By ask­ing the woman for con­sent, the law­suit says the man ad­hered to UT ad­vice to stu­dents, “Yes Means Yes.” The slo­gan is vis­i­ble on cam­pus fly­ers posted by the group Voices Against Vi­o­lence.

“A few days later, Jane de­cided that she had ac­tu­ally been too in­tox­i­cated to make a good de­ci­sion about whether or not she wanted to have sex with John that night,” the law­suit reads.

On Feb. 24, hear­ing of­fi­cer Con­rad Fjet­land, a chem­istry lec­turer at UT, ruled in fa­vor of the man, con­clud­ing that “the com­plainant made ra­tio­nal de­ci­sions through­out much of the evening prior to and af­ter the sex­ual in­ter­course.”

But in re­vers­ing the de­ci­sion, Fenves drew on com­ments the male stu­dent made about his ac­cuser “stum­bling” on the walk to his apart­ment.

“Un­der these con­di­tions, an ine­bri­ated party has no abil­ity to con­sent to sex,” Fenves wrote.

Seeks re­in­state­ment

Roark, the at­tor­ney who filed the suit, for­merly taught law at UT and has a his­tory of bat­tling the school on sex­ual as­sault mat­ters.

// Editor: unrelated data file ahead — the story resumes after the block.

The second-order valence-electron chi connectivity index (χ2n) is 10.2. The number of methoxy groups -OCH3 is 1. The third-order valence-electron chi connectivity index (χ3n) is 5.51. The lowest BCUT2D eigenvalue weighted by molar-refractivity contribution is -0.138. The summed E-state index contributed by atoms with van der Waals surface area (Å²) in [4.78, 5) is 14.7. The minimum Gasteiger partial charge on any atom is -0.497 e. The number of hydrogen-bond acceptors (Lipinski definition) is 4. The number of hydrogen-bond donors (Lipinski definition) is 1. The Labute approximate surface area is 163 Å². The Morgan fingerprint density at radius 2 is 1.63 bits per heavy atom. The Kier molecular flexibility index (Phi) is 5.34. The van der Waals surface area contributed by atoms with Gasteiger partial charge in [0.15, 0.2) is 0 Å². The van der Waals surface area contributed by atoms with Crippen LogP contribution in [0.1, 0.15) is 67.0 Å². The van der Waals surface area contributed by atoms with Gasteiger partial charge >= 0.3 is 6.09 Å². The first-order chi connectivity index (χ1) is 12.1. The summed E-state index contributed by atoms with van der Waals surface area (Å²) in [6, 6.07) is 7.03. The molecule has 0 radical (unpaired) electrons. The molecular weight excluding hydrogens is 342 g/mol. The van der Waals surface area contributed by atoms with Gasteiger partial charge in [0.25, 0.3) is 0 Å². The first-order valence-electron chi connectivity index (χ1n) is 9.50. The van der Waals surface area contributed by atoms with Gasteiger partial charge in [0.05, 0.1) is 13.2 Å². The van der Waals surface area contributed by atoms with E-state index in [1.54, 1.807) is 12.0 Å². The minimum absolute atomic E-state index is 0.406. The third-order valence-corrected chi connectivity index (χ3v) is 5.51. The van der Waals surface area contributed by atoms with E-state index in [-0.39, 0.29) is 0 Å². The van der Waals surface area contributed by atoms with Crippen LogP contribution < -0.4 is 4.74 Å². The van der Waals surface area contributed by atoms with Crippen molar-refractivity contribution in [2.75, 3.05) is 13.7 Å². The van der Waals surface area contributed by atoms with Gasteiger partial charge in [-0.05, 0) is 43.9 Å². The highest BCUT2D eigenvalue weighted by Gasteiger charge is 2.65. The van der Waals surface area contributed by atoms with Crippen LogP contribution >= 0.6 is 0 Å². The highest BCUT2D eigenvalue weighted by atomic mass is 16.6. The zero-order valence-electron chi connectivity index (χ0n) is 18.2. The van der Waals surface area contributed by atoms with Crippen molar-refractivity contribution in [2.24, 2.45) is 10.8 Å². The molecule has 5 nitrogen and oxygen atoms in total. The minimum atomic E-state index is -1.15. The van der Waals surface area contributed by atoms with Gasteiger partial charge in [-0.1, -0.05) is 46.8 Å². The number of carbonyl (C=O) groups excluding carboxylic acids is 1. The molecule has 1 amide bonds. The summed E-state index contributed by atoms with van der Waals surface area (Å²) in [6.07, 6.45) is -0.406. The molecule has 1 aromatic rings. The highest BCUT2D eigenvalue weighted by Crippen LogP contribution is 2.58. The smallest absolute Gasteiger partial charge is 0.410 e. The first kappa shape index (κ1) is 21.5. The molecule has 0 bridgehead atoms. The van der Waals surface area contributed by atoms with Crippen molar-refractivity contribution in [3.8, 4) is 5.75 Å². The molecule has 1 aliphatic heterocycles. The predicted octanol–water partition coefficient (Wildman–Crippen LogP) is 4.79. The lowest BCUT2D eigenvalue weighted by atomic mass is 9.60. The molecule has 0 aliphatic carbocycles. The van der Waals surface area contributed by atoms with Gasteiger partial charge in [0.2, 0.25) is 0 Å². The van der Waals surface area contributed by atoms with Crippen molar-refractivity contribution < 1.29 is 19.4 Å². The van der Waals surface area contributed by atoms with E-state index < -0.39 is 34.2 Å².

In Fe­bru­ary 2016, he filed a law­suit on be­half of two male stu­dents who faced dis­ci­plinary ac­tion for sex­ual as­sault.

A Travis County judge dis­missed the suit, let­ting the univer­sity hear­ing process play out. Roark said the hear­ing of­fi­cer in both cases ruled in fa­vor of his client.

In Oc­to­ber 2015, Roark suc­cess­fully de­fended Longhorns foot­ball player Ken­dall San­ders in a sex­ual as­sault case that went to trial in Travis County.

A fe­male stu­dent ac­cused San­ders and team­mate Mon­trel Me­an­der of rape af­ter a night out down­town in June 2014.

A jury ac­quit­ted San­ders; the dis­trict at­tor­ney then dropped Me­an­der’s charges. UT had pre­vi­ously ex­pelled both men and dis­missed them from the foot­ball team.

In the law­suit, Roark ac­cuses Fenves of bow­ing to pub­lic pres­sure, cit­ing an April 22 story in The Dal­las Morn­ing News in which UT Sys­tem Chan­cel­lor Bill McRaven says donors praised him for con­duct­ing the sur­vey that re­vealed 15 per­cent of fe­male un­der­grad­u­ates have been raped.

Too, the law­suit says, by so strongly speak­ing out against cam­pus sex­ual as­sault, Fenves “al­lows ad­vo­cacy to leak into what should be neu­tral de­ci­sion-mak­ing.”

The sus­pended stu­dent wants a jury to order his re­in­state­ment to UT and to award dam­ages, in­clud­ing past and fu­ture eco­nomic losses and loss of ed­u­ca­tional and ca­reer op­por­tu­ni­ties.

“If par­ents have a child at­tend­ing the univer­sity, they should now be wor­ried about their child po­ten­tially be­ing branded as a rapist and forced out of school for ac­tions that con­sent­ing adults have been do­ing for thou­sands of years — drink­ing al­co­hol and hav­ing con­sen­sual sex,” Roark said.


In­mates serve pineap­ple and lime gelatin at the Lew Ster­rett Jus­tice Cen­ter in Dal­las. Low-level in­mates known as trusties pre­pare food for the Dal­las County adult and ju­ve­nile fa­cil­i­ties.